Retraction Watch

Tracking retractions as a window into the scientific process

Weekend reads: Idiotic reviews; wrong metrics in China; questions about preprints

with 4 comments

booksThe week at Retraction Watch featured the corrections of papers claiming that conservative beliefs were linked to psychotic traits, and a new member of our leaderboard, from philosophy. Here’s what was happening elsewhere:

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Written by Ivan Oransky

June 11th, 2016 at 9:30 am

Posted in weekend reads

Comments
  • Jaime A. Teixeira da Silva June 11, 2016 at 10:31 am

    Some may find this useful (published this week):
    Teixeira da Silva, J.A., Al-Khatib, A. (2016) Questioning the ethics of John Bohannon’s hoaxes and stings in the context of science publishing. KOME 4(1): 84-88.
    http://komejournal.com/files/KOME_TdaSAceil.pdf
    DOI: 10.17646/KOME.2016.16

  • lhac June 12, 2016 at 7:38 am

    The article “Why are so many researchers moving to Qatar?” can be recommended as a good example of contemporary Orwellian newspeak. Interesting that two female authors would compile an article that fades out obvious critical questions. Also in the news today: “Dutch woman jailed for reporting her rape in Qatar”.
    If you can read between the lines, you will note that a great things about Qatar is that “Qatar airlines fly everywhere. When we have the opportunity, we just go somewhere; my family loves it…” or “Qatar is a fantastic place to live because it is so central … we can take our kids to Europe, Asia, and Africa to see the world”. So the best thing about the place seems to be that you can easily get away… (unless you’ve already been arrested like the Dutch woman).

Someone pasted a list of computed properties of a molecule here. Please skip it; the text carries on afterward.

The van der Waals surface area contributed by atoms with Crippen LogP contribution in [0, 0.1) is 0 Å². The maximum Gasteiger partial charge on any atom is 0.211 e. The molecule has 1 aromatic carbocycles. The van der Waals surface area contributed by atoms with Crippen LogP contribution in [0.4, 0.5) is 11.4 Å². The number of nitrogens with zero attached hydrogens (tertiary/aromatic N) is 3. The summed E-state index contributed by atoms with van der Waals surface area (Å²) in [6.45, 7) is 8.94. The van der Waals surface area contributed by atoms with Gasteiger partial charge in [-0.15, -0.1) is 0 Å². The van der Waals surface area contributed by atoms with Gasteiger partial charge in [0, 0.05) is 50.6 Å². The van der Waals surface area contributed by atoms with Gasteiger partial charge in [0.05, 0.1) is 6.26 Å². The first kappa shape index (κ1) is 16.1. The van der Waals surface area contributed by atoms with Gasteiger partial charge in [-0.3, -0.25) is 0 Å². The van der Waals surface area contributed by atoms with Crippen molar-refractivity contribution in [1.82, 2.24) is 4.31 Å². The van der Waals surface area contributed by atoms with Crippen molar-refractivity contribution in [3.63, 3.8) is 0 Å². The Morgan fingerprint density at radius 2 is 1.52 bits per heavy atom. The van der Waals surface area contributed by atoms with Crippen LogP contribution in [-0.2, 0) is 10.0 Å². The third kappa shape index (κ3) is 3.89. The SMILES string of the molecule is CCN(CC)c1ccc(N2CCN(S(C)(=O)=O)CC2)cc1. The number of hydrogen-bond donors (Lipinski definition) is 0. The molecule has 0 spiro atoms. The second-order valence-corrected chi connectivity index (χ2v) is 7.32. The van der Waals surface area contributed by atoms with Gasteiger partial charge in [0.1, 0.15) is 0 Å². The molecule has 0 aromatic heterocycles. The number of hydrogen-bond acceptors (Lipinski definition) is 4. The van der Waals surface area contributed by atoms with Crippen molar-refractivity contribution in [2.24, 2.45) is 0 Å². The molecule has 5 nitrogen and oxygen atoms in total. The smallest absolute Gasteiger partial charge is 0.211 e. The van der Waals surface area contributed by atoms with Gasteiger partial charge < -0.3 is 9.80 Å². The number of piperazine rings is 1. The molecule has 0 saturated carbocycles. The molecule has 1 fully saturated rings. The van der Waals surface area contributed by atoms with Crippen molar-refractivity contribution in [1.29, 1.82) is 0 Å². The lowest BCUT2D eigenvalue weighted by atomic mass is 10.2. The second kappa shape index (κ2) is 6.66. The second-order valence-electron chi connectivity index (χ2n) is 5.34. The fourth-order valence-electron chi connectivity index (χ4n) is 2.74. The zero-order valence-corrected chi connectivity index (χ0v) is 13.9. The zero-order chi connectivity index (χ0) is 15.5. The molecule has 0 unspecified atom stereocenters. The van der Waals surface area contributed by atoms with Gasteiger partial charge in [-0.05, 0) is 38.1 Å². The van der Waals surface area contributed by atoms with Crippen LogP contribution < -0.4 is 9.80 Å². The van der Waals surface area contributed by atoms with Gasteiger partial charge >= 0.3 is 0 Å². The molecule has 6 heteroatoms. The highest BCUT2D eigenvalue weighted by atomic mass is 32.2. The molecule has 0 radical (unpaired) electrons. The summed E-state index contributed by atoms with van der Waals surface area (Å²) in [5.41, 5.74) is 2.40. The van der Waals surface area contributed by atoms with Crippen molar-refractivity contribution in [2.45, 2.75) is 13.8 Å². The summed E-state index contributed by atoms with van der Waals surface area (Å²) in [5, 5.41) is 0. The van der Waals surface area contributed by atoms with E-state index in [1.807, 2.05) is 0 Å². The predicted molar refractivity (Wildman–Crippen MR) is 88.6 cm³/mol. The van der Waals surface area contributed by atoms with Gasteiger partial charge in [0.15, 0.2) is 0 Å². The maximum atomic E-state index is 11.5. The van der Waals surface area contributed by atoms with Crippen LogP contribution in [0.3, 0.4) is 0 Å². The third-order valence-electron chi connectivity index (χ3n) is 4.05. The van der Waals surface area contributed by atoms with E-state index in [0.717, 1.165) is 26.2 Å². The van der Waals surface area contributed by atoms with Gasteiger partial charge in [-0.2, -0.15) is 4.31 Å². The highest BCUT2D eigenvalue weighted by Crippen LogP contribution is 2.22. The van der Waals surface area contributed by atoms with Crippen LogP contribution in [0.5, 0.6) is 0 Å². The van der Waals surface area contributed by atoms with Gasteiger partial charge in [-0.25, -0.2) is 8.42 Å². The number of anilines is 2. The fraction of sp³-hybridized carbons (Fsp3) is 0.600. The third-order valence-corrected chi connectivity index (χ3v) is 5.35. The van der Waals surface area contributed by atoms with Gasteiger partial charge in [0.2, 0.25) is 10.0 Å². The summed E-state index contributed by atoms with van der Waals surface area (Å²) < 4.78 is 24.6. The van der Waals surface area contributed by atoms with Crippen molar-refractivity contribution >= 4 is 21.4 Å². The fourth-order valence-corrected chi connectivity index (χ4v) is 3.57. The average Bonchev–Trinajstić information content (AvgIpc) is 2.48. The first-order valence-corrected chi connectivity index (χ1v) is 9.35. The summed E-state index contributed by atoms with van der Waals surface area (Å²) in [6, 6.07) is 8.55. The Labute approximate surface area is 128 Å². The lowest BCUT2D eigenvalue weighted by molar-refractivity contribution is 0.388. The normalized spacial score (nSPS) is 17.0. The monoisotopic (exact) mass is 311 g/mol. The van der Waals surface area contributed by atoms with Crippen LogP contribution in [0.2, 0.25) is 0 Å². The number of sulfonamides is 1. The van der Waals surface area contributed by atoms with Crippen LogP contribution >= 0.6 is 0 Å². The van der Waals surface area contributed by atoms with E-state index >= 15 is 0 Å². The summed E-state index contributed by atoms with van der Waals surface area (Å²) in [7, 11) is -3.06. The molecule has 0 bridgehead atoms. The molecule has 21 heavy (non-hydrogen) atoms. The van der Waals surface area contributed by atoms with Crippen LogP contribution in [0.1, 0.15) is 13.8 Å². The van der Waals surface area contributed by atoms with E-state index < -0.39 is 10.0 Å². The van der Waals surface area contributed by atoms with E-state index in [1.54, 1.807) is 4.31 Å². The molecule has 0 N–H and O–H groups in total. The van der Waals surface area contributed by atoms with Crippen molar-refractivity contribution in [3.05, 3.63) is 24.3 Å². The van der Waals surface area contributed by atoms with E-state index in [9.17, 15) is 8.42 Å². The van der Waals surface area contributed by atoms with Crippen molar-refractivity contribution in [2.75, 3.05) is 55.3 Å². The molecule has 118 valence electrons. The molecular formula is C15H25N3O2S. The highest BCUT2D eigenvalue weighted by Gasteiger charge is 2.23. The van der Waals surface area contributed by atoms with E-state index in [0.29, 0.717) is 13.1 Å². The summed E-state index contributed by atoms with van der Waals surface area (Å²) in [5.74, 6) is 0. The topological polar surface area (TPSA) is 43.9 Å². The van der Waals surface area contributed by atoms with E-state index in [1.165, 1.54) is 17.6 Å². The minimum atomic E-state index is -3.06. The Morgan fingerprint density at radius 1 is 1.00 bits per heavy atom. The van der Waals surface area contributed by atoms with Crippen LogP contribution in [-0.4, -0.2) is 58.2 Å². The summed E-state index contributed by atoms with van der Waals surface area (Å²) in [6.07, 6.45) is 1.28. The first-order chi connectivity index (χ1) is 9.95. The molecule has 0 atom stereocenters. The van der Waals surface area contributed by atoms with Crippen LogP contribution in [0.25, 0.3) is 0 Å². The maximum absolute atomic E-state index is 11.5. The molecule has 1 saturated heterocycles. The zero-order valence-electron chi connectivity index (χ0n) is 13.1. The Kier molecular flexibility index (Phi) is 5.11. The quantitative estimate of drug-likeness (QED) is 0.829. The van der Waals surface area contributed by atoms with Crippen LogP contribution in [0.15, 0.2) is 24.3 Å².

• Bob L. Sturm June 13, 2016 at 9:12 am

    I wonder if you might include in the next weekend reads the upcoming workshop, HORSE 2016 (http://c4dm.eecs.qmul.ac.uk/horse2016). A “horse” is a machine learning system promoted as solving a specific problem but that is actually solving an unrelated problem. Poor experimental methodology and unacknowledged assumptions and limitations are to blame. My research has uncovered several published “horses”, but retractions are not typical in my field (machine listening). HORSE 2016 is devoted to discussing “horses”, and promoting superior research methods in applied machine learning. So far, I have contributions from computational creativity, surveillence, finance, and reproducible research efforts. Thank you!

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